AMY NORDRUM: Yeah, there have been a lot of digital tools developed to help public health officials manage this pandemic and figure out who might be at risk. And digital contact tracing is one of them. This can be done in a variety of ways, but, mostly, contact tracing, traditionally, has been done, and it’s a very manual process where you interview a patient who’s been tested positive for COVID-19 and ask them everybody that they’ve been in contact with in recent weeks and then contact them to tell them they might be at risk.

So there’s thoughts about whether smartphone data might be useful for this or, perhaps, apps that track your movement throughout a city or town. If so, it could alert you to the fact that you’ve been in contact, or you’ve crossed paths with someone who did test positive. And you might want to self-quarantine yourself.

And several nations in Europe are taking steps toward this kind of approach. So they’ve started actually using aggregate smartphone data from many different phones just to see if people are obeying stay-at-home orders. And so this might– this does, for some, raise privacy issues about tracking the movements of individuals. But, when the data is aggregated, at least public health officials have found it quite useful in tracking people’s obedience with some of these stay-at-home orders.

IRA FLATOW: Do people know they’re being tracked?

AMY NORDRUM: Well, in some– a lot of the projects, it would be voluntary participation. So you would download the app yourself. And then you could have some control over how much information you share and what locations you’ve visited that you perhaps don’t want to share.

And then there’s projects having to do with mobility tracking that Google and Facebook are working on that rely on location data. And you do have a setting in your phone on whether you share that location data or not with these apps. So you do have some measure of control over whether you participate in these kinds of projects.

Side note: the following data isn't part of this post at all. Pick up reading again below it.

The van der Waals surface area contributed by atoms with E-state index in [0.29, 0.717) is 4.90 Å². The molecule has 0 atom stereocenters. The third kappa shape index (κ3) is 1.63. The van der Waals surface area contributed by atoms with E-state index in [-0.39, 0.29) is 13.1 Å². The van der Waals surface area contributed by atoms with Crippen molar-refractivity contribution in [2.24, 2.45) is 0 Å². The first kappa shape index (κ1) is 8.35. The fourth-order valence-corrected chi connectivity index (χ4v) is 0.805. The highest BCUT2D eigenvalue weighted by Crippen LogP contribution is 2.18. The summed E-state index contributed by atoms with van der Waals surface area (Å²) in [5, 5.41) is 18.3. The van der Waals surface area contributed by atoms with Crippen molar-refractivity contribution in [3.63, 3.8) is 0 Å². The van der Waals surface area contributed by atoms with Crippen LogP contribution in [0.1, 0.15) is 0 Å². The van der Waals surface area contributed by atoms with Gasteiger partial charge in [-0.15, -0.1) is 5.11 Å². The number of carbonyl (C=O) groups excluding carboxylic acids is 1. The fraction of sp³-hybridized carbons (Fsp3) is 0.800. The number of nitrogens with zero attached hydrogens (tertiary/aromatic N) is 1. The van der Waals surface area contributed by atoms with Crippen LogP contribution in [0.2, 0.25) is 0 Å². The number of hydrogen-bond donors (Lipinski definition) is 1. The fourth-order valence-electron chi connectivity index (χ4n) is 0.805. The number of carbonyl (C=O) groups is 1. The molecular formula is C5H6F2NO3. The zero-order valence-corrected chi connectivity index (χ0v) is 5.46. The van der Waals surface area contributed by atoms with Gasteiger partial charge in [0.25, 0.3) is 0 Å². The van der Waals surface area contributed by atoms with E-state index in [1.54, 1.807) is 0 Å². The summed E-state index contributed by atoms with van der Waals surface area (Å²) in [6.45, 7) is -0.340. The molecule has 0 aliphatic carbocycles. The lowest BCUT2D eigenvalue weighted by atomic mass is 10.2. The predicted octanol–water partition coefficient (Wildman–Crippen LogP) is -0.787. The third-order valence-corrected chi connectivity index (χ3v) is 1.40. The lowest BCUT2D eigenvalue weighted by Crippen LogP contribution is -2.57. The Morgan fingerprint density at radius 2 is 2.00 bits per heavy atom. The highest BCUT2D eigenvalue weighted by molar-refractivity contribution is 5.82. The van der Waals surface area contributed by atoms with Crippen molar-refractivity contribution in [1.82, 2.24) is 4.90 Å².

IRA FLATOW: Because I had heard that Google was already seeing where people congregate and, in effect, saying, hey, look, you guys. You see there are groups of people not following the rules here.

AMY NORDRUM: Yeah, and Google and Facebook’s projects that they’re involved with, in terms of mobility tracking, don’t use individual data at that level. They are relying on aggregated, anonymized data. So those would be less of a concern for individuals, but things like an app that you might download to see if somebody in your neighborhood that you ran across did test positive, that would perhaps be more of a concern.

IRA FLATOW: Amy Nordrum, an editor at the IEEE Spectrum here in New York City.

Copyright © 2020 Science Friday Initiative. All rights reserved. Science Friday transcripts are produced on a tight deadline by 3Play Media. Fidelity to the original aired/published audio or video file might vary, and text might be updated or amended in the future. For the authoritative record of Science Friday’s programming, please visit the original aired/published recording. For terms of use and more information, visit our policies pages at http://www.sciencefriday.com/about/policies/

Meet the Producers and Host

About Kathleen Davis

Kathleen Davis is a producer at Science Friday, which means she spends the week brainstorming, researching, and writing, typically in that order. She’s a big fan of stories related to strange animal facts and dystopian technology.

About Ira Flatow

Ira Flatow is the host and executive producer of Science FridayHis green thumb has revived many an office plant at death’s door.

Explore More

Your Questions About COVID-19, Answered

You’ve had a lot of questions about the novel coronavirus. We’ve compiled answers and tips from health experts we’ve interviewed on the show.

Read More